In addition to being a fantastic tropical vacation destination, Malaysia is well known for its historical significance. There is a fascinating amalgam of beaches, verdant landscapes, and ethnicities. The cultural legacy of Malaysia is spread throughout the country. Some of these historical sites are just temples, while others are a bit more intriguing. Even though you may have thought Malaysia was mostly known for its gorgeous beaches and jungles, there is so much more to see if you venture off the beaten path. If you have a Malaysia visa or are planning a trip there soon, you should put these historical sites on your itinerary so that you may learn more about Malaysia in-depth.
1. Sri Mahamariamman Temple
Sri Mahamariamman Temple, the oldest Hindu temple in Malaysia devoted to Goddess Mariamman, the manifestation of Goddess Parvati, is situated in Kuala Lumpur’s Chinatown neighbourhood. The Raja Gopuram Tower at the entryway with more than 200 idols sculpted on it will take your breath away. It is brilliantly crafted and sculpted in the Dravidian style. With colourful murals and alfresco adorning its façade and interior, it is one of the most picturesque places in Kuala Lumpur to visit.
2. Malacca Sultanate Palace
image credit: perzim.gov
This heritage palace, located in Melaka City at the foot of St. Paul’s Hill, provides a glimpse into the ancient Malay Kingdom that formerly reigned in Malacca. The palace’s distinguishing characteristic is that it was constructed entirely out of carved, wooden beams without the use of screws or nails. Inside, there is a three-storey museum that displays a variety of artefacts, such as costumes, artworks, sculptures, and weaponry. The palace is a recreation of the luxurious royal palace built in the 15th century during the old Malay Empire of Sultan Mansur Shah.
3. The A’Famosa Fortress
The last standing entryway of a massive Portuguese fortress known as the Porta de Santiago, which dominated the landscape at St. Paul’s Hill back in the 16th century, is one of the most intriguing historical places in Malaysia to visit. Built in 1511, the A’Famosa Fortress is a prominent landmark in Malaysia. Today, all that survives of the majestic fortress is its last gatehouse making it one of the oldest surviving specimens of European architecture in Asia.
4. Bukit China
Bukit China, located in Malacca, is the most extensive and oldest burial ground of Malacca’s Chinese community outside of China. It is said to comprise over 12,000 tombs. The cemetery, which encompasses three hills, is also known as Chinese Hill. The spot is shrouded in woodlands, has a calm atmosphere, and provides a wonderful vista of Malacca. Locals come here to find peace and quiet away from the bustle of the city.
5. Cheng Hoon Teng
Visit Cheng Hoon Teng, Malaysia’s oldest Chinese temple, which is devoted to Kuan Yin, the Goddess of Mercy. It is also known as the “Merciful Cloud Temple,” and is situated on Malacca’s Harmony Street. The temple’s architecture is appealing, with red, gold, and white tones, and its entryway and other interiors are wonderfully carved and adorned with sculptures. Buddhism and Taoism are practised at this multireligious temple.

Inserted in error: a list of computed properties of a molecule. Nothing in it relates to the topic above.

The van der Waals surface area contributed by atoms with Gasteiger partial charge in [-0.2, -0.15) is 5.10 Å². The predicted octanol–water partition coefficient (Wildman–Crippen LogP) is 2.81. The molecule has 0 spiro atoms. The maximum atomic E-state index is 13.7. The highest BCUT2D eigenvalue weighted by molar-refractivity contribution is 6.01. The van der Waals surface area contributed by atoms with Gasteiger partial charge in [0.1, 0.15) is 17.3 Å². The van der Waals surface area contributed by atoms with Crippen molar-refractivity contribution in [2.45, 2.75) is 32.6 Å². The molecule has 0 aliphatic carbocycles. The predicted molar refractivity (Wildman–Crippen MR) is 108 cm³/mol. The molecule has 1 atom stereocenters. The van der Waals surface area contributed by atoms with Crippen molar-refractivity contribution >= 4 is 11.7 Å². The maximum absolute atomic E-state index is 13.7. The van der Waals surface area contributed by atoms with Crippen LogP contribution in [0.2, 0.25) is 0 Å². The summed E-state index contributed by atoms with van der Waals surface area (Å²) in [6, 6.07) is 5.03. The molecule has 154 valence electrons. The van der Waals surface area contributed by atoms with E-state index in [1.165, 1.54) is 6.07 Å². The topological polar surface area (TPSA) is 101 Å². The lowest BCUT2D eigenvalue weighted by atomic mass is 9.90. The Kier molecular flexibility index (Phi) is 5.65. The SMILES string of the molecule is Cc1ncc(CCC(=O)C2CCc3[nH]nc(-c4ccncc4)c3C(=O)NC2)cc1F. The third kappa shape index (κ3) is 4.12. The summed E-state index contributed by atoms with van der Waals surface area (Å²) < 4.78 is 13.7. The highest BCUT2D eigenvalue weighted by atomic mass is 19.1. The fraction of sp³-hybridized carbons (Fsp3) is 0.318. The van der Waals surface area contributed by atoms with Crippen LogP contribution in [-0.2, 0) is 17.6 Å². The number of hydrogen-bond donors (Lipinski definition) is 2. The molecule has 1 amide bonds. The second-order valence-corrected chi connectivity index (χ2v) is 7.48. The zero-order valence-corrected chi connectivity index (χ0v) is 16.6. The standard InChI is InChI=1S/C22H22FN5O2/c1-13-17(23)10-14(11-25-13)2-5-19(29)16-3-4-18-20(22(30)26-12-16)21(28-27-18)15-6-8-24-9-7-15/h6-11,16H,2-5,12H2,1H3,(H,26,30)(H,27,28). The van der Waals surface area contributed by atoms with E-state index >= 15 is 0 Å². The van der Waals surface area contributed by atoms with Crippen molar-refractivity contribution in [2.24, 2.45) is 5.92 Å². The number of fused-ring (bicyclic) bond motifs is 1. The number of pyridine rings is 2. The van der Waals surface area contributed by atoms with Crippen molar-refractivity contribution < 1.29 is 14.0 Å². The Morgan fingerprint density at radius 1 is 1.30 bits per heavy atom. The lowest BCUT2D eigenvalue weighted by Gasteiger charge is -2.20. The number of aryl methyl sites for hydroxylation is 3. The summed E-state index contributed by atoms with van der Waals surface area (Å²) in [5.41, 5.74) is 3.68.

6. St. Paul’s Church
Malacca is a prime area in Malaysia to see some authentic Portuguese architecture, one of which is the St. Paul’s Church. This church, which was constructed in 1521 and is located at the top of St. Paul’s Hill next to the A’Famosa fortress, is a part of the Malaccan Museum Complex together with other historical artefacts in the locality.
7. George Town
Penang’s capital Georgetown is renowned for its street art and historical ambience and is one of Malaysia’s UNESCO World Heritage Sites. It was a prominent commercial hub and is renowned for its mosques, Chinese shophouses, temples, churches, and British colonial structures. A tour of the city in a single day will take you through some of the most beautiful structures, including Fort Cornwallis, St. George’s Church, Kek Lok Si, and Cheong Fatt Tze Mansion. Georgetown is the ideal location for a heritage trip and should surely be on your agenda if you have a Malaysia tourist visa.
8. Sultan Abdul Samad Building
This landmark attraction, located near Independence Square in Jalan Raja, is one of the most photographed historical places in Kuala Lumpur. Its 19th-century heritage architecture along with its grand clock tower and copper domes are a sight to behold on a city tour.
9. St. Michael’s and All Angels Church
St Michael’s Church in Sabah, Borneo, is considered to be the region’s oldest stone church. It is a standout feature of the Sandakan Heritage Trails and is situated in Sandakan City. This church is one of the few buildings that survived World War II without being damaged, even though Sandakan was on the brink of destruction. The church is notable for its brick exteriors and stunning stained glass windows, known as the “Window Of Remembrance And The Friendships Windows,” which were presented by Australian prisoners of war to mark the 60th anniversary of the end of the Second World War.
10. Kuala Lumpur Railway Station
The historic Kuala Lumpur Railway Station is one of the city’s most recognisable landmarks. Constructed in the years 1910 -1917, the train station is significantly influenced by Mughal and British colonial architecture and was created by the famous British architect Arthur Benison Hubback. On a tour of Kuala Lumpur’s cityscape, the station is among the historical structures you should visit.